The earliest census data on education come from a separate survey of schools
in 1851, which reported the number of male and female pupils on each school's
register but was otherwise more concerned with how each schools was funded
than with what the pupils learnt, or even with how old they were.
The next data to be collected in England and Wales come from the 1951 Census of Population and are mainly concerned with what point in the education system individuals reached: did they leave school as soon as was legal, without qualifications? did they get GCSEs? and did they go to university and get a degree? In general, this information covers everyone of working age, so it has to be seen as an 'average' of decisions to stay on at school or leave taken during the forty or fifty years prior to the census.
Unfortunately, the variation in what was reported by different censuses means none of our measures can be presented for every census, and also that the precise definitions of measures vary from census to census, so precise rates cannot generally be compared over time, only relative positions.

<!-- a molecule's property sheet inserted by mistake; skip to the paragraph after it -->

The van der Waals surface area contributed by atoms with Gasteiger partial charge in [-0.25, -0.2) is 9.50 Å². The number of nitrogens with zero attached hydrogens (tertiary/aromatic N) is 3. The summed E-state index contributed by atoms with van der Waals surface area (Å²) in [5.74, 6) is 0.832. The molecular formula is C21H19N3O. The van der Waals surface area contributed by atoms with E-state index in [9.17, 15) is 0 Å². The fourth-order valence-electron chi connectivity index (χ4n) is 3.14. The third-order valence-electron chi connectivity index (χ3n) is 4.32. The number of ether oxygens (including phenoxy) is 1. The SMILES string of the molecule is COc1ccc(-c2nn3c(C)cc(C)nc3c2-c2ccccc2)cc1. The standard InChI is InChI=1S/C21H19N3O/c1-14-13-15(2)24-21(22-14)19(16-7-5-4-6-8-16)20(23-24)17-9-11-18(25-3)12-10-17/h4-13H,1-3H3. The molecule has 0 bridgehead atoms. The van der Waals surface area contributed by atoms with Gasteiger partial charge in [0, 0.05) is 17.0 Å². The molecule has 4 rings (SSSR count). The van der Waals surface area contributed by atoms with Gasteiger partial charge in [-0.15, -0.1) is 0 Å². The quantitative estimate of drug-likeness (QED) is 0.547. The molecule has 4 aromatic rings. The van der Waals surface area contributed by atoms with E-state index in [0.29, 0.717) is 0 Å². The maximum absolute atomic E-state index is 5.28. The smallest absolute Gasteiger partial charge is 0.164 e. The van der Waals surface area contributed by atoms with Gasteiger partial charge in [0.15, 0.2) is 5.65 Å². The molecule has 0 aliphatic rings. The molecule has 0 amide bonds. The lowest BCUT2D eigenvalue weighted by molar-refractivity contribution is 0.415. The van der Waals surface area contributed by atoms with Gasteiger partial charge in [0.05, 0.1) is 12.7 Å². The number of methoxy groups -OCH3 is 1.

Our detailed statistics are held in structures called nCubes, which you can think of as tables with one dimension, or with two ... or with twenty. Their dimensions are defined by the variables each nCube combines, and each variable is made up of categories. These nCubes are available at national level for this theme:
|Available nCubes||Period covered||Variables
(number of categories)
|Voluntary schooling total||1851 to 2001||
Eligible for Vol. Schooling
|Voluntary school attendance, redistricted||1851 to 2001||
Voluntary school attendance
|Sunday school attendance, redistricted||1851||
Sunday School attendance
|Educational Level Total||1951 to 2001||
Educational Level Total
|Educational Level: Unqualified||1951 to 2001||
Obtaining basic qualifications
|Educational Level: Graduate||1951 to 2001||